by Richard Crockett
Hasso Plattner and his ‘Phoenix 11’ crew took the first race yesterday in fine style, but were tripped up in the second race, handing the overall lead to ‘Azzurra’.
A pedestal winch gearing breakdown between races unsettled the local team who suffered a breakage of their aftermost port side stanchion to further compound their problems. And on the race course they appeared to out of phase on the first beat, having to duck transoms or tack away to avoid other boats.
‘Sled’, which was involved in a collision with training partners ‘Alegre’ during the first race of the day, still lies third having been granted average points by redress as they were fouled by ‘Alegre’. However damage to their boat appears to have ruled them out of the rest of this regatta.
A highlight of the first race, for some, was witnessing ‘Platoon’ cop 3 different penalties for rule infringements from the on water judges. In flat water and with boat speeds so similar, racing was tight and close, with eight incidents that resulted in seven penalty flags.
‘Platoon’ were in contention at the top mark challenging ‘Phoenix 11′, but the world champions were given the first of three penalties – the first of which the umpires conceded later was a rare mistake!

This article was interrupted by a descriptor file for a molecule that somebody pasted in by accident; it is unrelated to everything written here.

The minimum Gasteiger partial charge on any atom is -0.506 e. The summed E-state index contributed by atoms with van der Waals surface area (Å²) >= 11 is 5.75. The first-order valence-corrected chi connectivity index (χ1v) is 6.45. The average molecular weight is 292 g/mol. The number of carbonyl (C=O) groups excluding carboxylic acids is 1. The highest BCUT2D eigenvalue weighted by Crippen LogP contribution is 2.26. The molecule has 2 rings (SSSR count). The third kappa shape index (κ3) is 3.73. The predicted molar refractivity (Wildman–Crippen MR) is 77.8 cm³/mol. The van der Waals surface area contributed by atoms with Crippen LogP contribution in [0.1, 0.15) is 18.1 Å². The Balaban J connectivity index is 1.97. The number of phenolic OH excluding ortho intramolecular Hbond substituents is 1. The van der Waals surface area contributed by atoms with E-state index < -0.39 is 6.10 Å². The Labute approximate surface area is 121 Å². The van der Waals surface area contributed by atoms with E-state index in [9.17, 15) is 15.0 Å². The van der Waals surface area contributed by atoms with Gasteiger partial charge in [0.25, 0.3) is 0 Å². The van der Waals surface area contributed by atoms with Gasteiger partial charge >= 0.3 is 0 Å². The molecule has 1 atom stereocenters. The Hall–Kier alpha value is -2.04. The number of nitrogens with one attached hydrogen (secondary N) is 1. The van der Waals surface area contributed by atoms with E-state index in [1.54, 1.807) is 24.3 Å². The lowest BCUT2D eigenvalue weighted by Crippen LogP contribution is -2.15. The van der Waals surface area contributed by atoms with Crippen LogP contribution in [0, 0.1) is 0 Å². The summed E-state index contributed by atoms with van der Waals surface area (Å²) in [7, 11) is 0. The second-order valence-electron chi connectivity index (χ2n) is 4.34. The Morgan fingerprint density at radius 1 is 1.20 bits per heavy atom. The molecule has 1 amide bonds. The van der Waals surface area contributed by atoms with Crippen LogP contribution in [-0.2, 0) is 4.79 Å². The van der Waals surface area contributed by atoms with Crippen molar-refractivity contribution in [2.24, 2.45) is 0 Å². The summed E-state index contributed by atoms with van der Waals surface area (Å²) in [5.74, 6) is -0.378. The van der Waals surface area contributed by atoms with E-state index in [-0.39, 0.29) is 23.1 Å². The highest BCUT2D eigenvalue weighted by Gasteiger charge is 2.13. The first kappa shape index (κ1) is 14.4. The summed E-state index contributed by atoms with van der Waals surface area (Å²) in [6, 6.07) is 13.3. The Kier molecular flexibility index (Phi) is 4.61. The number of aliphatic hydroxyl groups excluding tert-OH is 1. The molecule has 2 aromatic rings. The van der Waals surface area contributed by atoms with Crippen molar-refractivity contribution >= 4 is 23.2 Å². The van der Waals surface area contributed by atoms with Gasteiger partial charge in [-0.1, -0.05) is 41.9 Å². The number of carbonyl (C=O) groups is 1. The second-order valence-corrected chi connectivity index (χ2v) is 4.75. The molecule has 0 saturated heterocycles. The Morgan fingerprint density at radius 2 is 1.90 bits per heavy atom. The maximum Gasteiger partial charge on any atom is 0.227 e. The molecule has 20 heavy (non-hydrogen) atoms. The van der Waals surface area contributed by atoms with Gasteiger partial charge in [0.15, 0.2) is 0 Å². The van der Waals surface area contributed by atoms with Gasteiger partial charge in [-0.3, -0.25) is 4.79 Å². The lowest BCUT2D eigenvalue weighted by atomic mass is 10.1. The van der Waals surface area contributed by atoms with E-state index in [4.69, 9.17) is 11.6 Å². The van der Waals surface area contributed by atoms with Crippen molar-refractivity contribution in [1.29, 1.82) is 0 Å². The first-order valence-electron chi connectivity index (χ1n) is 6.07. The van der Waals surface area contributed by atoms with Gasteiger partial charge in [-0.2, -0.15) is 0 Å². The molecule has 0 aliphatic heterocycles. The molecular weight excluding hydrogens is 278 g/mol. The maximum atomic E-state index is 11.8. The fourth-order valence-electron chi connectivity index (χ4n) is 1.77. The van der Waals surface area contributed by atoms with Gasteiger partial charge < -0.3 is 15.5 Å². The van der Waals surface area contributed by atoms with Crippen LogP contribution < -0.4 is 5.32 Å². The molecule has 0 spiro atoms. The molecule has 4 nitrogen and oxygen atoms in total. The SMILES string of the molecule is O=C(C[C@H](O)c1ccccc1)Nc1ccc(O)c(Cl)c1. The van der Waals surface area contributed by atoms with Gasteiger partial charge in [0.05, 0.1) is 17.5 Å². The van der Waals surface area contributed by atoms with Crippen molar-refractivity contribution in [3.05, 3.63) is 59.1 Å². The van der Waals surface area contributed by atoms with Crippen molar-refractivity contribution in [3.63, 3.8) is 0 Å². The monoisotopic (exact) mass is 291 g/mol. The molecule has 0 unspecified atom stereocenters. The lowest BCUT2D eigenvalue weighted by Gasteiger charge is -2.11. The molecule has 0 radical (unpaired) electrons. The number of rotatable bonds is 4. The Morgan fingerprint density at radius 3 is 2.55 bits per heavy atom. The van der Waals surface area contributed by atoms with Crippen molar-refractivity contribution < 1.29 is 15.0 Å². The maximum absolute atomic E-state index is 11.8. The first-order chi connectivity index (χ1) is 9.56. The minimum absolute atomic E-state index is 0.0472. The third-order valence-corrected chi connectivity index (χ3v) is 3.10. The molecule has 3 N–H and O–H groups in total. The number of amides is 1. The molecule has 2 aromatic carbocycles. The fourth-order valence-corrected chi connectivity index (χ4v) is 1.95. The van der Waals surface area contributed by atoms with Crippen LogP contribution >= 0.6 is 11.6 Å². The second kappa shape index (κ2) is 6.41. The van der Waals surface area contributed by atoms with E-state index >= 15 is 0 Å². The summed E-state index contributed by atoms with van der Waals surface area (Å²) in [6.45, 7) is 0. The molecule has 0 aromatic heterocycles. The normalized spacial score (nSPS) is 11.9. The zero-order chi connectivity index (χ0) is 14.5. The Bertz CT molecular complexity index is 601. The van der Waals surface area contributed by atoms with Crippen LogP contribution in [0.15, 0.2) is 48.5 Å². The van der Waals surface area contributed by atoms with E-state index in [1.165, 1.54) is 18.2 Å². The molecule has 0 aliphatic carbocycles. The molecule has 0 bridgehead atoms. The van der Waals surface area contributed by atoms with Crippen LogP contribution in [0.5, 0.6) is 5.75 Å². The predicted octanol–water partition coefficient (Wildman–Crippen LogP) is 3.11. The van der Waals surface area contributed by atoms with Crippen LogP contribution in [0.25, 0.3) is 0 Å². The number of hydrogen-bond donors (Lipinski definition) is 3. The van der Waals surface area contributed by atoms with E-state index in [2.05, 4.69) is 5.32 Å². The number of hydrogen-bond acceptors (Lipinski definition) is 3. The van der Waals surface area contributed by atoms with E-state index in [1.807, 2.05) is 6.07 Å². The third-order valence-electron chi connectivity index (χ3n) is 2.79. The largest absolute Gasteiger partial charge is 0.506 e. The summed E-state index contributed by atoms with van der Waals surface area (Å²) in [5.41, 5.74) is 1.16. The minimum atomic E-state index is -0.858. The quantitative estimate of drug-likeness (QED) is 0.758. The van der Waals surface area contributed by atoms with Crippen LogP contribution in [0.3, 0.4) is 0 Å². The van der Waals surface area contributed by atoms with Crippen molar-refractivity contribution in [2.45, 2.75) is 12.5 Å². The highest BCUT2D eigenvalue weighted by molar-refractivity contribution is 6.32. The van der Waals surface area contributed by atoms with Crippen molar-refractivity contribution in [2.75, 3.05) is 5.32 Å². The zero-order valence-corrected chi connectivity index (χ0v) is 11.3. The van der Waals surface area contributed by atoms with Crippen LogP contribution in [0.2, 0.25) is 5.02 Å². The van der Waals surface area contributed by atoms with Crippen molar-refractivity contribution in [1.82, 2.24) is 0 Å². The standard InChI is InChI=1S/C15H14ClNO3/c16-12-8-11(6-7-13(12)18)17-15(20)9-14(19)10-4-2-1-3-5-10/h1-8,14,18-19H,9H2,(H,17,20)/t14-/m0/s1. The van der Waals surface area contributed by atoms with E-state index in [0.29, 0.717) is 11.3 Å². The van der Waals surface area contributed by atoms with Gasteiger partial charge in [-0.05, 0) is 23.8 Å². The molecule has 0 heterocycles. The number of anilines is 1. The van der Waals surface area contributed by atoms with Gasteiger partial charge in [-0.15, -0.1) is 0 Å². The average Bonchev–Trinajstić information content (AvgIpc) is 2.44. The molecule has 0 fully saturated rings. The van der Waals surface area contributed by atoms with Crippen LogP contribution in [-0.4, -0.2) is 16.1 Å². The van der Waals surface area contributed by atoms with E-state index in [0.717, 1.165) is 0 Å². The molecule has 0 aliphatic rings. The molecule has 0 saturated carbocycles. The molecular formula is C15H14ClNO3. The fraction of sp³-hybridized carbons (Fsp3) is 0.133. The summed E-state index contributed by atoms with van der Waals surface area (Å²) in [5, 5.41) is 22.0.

What has been very noticeable in the four races so far is how important the starts are, with the second race proving that point very clearly when the after guard launched Bronenosec off the line to earn an early advantage, and one they did not relinquish.
Aboard ‘Phoenix 11′ Information is passed between breeze-spotting floater Andy Horton, tactician Peter Holmberg, and South Africans Paul Willcox on main trim and local powerhouse grinder Shaun Pammenter, who has also played rugby in England for the Cornish Pirates, and who is a respected navigator and meteorologist in his own right.
Horton commented: “We had a little breakdown before the start and so we were working on that. We did a good job, but did not quite get it fixed, but it put us out of our routine. Then we were on the back foot and so were not as settled as in other races. I think some of the other teams were really starting to race properly for the first time this season. We felt comfortable ’til then and then kept breaking things.”
“We have such a good group of people. We have such good locals who we trust implicitly, they are awesome sailors in their own right. I am more in charge of the wind; and I talk to them; they talk to Peter – the whole plan emerges. But the racing has been really testing with quick decisions and the same today. It is a pleasure to work with Peter.” He adds, “But it does feel like the first regatta of the season, six turns in the first race, everyone is maybe not fresh and perfect on the start line. At the end of the season it is such a well oiled machine for everyone, but right now this does feel very much like the first regatta of the year.”
Azzurra’s Guillermo Parada is pleased with their consistency but knows anything can happen and they need to keep their focus. “We know this is only the beginning and this is a long, long season. We are pleased. We said before the start of the season that we won the championship with a 4.3 average on the scores, so we need to play safe, to stay out of trouble, and so far we have achieved that. But we know it is not easy and that sooner or later you will be forced to take some risks, hopefully we will make the right choices at that time.”